Ecological correlates of reproductive status in a guild of Afrotropical understory trees

Submitted Journal Publication

Andrea P. Drager (Department of Biosciences, Rice University) , Michael Weylandt https://michaelweylandt.github.io (Department of Statistics, Rice University) , George Chuyong , David Kenfack , Duncan W. Thomas , Amy E. Dunham (Department of Biosciences, Rice University)

Abstract: The relative abundance patterns of tropical trees have been of interest since the expeditions of Alfred Russel Wallace, but little is known about how differences in relative abundance relate to reproductive patterns. Flowering is resource-dependent and fitness differences as well as differences in the quality of the abiotic and biotic neighborhood may contribute to the variation in reproductive status responsible for population-level flowering patterns. This variation determines the density and distance between flowering conspecifics and may alter relative abundance extremes among species during reproduction, factors known to influence pollination success. We collected flowering status data for a guild of twenty-three co-occurring tree species that flower in the understory of the Korup Forest Dynamics Plot in Cameroon. We examined how the occurrence and location of reproductive events were related to spatial patterns of adult abundance, focal tree size, neighborhood crowding, and habitat, while accounting for the influence of shared ancestry. Across species, the probability of flowering was higher for individuals of rarer species and for larger individuals but was unrelated to neighborhood crowding or habitat differences. Relative abundance extremes were reduced when only flowering individuals were considered, leading to a negative relationship between plot abundance and flowering probability at the species level that was not structured by shared ancestry. Spatially, flowering conspecifics tended to be overdispersed relative to all adult conspecifics. Rare species are predicted to suffer Allee effects or reduced fitness due to the difficulty of finding mates at low densities and frequencies. Here, however, rare species appear to maximize the size of their mate pool, compared to abundant species. If this partial “leveling of the playing field” during reproduction is typical, it has consequences for our understanding of biodiversity maintenance and species coexistence in tropical forests.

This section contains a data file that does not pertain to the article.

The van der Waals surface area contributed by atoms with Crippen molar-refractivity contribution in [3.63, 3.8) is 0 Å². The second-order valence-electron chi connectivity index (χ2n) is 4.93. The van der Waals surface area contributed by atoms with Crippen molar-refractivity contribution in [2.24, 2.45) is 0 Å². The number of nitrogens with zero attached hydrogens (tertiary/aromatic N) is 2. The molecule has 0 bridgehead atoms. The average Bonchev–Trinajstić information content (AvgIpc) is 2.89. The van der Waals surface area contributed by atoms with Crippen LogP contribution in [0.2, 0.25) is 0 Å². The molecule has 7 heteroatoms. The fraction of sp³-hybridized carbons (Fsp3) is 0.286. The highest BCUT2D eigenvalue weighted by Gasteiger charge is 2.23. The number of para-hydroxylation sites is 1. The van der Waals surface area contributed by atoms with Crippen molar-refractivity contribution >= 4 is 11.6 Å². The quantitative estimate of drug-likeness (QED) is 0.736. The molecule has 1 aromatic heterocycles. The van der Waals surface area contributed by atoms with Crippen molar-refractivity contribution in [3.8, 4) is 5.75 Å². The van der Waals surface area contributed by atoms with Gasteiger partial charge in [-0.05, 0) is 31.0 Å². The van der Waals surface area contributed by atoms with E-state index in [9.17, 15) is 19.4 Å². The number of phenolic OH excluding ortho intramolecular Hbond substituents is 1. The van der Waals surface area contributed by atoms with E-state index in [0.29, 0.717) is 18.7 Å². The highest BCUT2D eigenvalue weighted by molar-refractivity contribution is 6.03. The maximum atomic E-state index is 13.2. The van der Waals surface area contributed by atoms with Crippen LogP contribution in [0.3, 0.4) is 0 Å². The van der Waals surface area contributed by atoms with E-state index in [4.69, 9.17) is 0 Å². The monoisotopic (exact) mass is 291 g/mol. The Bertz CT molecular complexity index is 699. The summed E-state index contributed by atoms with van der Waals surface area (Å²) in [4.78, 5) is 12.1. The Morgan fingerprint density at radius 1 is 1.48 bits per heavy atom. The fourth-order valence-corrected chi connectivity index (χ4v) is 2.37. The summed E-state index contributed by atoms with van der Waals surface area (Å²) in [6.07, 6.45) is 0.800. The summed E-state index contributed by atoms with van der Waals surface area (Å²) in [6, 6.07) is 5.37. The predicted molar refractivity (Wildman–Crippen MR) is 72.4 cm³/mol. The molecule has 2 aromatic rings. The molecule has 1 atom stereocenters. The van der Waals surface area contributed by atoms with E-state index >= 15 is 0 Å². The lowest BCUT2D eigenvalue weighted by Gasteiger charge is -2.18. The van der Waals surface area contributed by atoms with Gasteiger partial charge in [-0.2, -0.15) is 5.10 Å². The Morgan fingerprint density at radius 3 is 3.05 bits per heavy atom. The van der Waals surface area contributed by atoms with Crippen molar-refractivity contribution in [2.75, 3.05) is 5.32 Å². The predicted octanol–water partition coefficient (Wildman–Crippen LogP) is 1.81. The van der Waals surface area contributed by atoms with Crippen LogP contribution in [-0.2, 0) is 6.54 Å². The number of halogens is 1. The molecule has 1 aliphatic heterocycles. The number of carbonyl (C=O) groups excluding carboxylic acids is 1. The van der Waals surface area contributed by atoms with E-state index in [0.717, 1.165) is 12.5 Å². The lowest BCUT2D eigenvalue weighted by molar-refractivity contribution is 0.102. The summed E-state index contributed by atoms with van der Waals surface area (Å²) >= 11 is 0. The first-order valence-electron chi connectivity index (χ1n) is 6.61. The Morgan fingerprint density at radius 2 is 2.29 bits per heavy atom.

Working Paper: BioRXiv 10.1101/2021.01.14.426416